To retain or not to retain. It is the biggest dilemma facing Indian cricket now. With a decade over, one would think the Indian Premier League (IPL) would have got its act together.
Especially on team composition. While it always maintained that the 2018 edition would see all players being thrown into a common auction pool, there are franchises that would like to retain important players.
When Chennai Super Kings (CSK) and Rajasthan Royals (RR) were suspended for two years from the IPL and new teams (Pune and Gujarat) inducted for just two years, the tournament lost a bit of its sheen. With just eight teams making up the league, replacing two of them, of which one had the largest fan following and trophies meant the tournament had to go through the motions till the 2018 edition.
The IPL governing council is said to have proposed that the players who were with the Rising Pune Supergiant and Gujarat Lions franchises could be retained by CSK and Rajasthan Royals. If the proposal is accepted, that means MS Dhoni could head back to Chennai. But the irony that there is a dearth of superstars like Dhoni in a game, which is religion in the country, gives rise to what is being termed as a crucial decision for many franchises – whether they can retain few key players. Are all franchises happy about it? Definitely not.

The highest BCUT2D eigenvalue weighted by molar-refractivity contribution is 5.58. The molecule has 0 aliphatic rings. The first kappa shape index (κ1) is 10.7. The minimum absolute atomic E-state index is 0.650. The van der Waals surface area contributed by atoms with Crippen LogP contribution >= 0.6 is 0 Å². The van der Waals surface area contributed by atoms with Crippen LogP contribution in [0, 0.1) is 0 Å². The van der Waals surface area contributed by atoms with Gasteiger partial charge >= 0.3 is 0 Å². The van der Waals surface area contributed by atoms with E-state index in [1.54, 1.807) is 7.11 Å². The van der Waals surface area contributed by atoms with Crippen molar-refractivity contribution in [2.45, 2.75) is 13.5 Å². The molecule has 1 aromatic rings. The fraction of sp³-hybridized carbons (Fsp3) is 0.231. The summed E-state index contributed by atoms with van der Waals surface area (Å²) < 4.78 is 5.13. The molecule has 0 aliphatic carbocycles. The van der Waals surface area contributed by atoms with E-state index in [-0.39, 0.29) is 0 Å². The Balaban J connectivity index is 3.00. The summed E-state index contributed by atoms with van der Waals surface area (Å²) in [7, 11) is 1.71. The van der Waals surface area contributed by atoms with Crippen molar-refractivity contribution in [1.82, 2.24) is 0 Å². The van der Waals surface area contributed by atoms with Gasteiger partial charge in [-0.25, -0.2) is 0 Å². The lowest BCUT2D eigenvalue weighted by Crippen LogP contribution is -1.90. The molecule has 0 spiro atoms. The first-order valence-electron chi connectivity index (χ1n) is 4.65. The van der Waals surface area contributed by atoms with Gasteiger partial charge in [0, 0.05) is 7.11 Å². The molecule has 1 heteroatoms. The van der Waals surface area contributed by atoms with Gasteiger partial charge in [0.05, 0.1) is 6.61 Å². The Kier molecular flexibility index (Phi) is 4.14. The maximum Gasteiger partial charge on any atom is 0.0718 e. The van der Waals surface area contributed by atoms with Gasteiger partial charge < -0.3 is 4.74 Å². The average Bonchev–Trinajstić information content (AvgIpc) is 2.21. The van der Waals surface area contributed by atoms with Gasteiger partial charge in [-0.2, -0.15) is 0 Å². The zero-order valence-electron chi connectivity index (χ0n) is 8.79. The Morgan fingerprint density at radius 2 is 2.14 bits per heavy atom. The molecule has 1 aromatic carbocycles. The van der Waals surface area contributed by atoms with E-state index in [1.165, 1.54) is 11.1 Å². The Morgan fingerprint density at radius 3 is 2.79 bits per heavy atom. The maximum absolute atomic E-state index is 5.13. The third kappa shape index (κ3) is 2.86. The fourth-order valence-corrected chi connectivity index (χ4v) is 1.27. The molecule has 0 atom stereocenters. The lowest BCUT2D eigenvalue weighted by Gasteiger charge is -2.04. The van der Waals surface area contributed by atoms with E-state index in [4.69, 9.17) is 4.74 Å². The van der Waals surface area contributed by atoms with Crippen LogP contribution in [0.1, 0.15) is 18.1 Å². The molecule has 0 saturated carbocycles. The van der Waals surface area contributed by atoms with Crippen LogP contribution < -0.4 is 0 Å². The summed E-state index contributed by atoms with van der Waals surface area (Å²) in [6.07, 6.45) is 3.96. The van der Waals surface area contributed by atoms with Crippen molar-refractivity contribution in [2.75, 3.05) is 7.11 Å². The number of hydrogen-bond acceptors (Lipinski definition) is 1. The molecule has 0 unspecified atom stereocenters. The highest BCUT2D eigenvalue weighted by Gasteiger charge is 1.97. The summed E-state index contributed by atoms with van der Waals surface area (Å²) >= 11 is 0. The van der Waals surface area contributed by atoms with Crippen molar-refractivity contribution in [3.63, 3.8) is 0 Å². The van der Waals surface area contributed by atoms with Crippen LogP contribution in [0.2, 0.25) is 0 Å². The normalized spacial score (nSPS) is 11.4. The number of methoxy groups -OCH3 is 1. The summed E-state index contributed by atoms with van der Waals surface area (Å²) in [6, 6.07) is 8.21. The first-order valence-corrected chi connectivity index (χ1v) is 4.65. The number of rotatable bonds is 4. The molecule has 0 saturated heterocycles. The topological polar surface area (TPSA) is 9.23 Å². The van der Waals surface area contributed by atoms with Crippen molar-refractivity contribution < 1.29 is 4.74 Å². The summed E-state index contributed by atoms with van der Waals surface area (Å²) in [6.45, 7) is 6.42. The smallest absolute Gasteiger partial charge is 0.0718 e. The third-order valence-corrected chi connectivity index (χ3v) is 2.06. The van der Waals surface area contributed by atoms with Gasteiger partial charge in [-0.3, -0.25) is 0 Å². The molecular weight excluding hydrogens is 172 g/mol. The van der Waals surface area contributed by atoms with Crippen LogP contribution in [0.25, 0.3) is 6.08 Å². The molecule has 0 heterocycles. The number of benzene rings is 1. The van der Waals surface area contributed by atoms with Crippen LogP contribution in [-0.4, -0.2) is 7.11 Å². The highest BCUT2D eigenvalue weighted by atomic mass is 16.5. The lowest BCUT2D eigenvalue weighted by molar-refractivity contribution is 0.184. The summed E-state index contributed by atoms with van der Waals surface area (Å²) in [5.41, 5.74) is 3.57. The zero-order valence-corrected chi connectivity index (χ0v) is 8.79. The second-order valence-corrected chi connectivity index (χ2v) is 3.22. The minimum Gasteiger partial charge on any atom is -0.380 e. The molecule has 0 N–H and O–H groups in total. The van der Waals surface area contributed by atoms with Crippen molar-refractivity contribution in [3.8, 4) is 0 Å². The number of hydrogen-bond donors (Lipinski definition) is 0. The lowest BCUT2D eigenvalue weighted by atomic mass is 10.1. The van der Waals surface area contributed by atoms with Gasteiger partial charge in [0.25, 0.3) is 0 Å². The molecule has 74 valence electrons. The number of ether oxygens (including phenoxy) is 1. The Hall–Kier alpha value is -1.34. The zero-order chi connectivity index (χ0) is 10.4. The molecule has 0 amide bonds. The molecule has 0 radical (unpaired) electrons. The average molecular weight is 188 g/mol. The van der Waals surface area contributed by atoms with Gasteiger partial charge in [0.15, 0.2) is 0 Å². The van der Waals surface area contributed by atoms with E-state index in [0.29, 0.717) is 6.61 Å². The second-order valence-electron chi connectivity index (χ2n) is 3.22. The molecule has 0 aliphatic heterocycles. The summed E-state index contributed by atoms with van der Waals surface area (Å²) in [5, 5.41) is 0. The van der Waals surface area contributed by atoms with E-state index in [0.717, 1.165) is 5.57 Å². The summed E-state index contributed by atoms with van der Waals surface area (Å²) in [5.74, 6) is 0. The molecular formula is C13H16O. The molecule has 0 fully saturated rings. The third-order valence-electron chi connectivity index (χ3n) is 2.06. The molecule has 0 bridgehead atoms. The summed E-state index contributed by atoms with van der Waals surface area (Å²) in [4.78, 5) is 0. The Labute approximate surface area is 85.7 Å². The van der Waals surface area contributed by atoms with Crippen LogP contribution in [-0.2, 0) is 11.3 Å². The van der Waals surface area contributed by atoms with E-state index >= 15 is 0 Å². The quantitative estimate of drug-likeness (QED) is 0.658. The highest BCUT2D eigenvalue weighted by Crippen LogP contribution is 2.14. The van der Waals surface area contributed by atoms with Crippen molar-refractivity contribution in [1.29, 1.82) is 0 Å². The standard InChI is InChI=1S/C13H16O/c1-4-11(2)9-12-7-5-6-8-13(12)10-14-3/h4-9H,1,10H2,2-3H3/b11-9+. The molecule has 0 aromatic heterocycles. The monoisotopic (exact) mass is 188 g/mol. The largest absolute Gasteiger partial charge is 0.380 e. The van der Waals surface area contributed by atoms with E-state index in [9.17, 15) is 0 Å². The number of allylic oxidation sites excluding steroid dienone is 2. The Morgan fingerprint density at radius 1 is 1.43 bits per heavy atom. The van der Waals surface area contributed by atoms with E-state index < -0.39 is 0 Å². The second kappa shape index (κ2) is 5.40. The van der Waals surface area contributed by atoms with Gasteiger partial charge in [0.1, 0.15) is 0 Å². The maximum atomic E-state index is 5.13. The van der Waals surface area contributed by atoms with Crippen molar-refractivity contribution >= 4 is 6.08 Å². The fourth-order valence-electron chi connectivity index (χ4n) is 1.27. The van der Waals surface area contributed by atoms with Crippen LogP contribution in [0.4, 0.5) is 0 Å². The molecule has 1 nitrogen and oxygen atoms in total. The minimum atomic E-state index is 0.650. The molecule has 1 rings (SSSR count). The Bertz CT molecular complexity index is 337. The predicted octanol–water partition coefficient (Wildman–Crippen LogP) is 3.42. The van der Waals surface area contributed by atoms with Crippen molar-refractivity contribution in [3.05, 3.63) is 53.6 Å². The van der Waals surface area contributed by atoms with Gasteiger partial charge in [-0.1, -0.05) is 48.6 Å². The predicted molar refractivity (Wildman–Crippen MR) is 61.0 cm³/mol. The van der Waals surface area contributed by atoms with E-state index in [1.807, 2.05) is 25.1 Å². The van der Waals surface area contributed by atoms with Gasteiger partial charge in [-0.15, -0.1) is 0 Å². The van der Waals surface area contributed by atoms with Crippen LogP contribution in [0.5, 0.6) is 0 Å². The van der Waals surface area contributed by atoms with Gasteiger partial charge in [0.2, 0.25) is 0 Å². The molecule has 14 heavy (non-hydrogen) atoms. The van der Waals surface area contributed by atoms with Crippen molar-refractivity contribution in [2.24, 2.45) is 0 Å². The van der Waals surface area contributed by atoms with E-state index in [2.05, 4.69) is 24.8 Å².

Because there are others who would want MSD in their squad. Or a Virat Kohli. While these are two names that everyone would like to bid for going into the new era, the fact remains that there aren’t any more such superstars that franchises could chase.
Probably a Rohit Sharma. And then we hit a wall. Not that Dhoni himself is in his prime, as his performance in the last two seasons has shown. So what are we talking about. Put all players into the pool and the only player everyone would be interested in is Kohli. Once he is sold, then you could just go about building your team around anyone. And not that buying Kohli will bring your franchise any success. The India captain has set IPL editions on fire, but is yet to bring the trophy home. And that too after having an enviable line-up consisting of Chris Gayle, AB de Villiers and Shane Watson to support him.
While the first 10 years of the IPL has been a roller-coaster ride for every stakeholder involved with it, what stands out is the fact that, barring a few, the franchises are still finding their feet as far as creating a viable brand is concerned. With blockbuster sponsorship and media rights deals, new records are being set, and rightly so. But look around some of the franchises and they are still struggling to create a monetizable fan following around the brand.
CSK is the torchbearer as far as fandom in the IPL is concerned. When the team was suspended in 2015, the fans ran an online campaign in an attempt to save the team and ensure its return for the 2016 edition. The #SaveCSK campaign was a huge hit among fans who also gathered in various spots across the city to sign in their support for the team. Then 10 of these fans carried the petition with the thousands of signatures to a five-star hotel in Mumbai where the IPL working committee was scheduled to meet.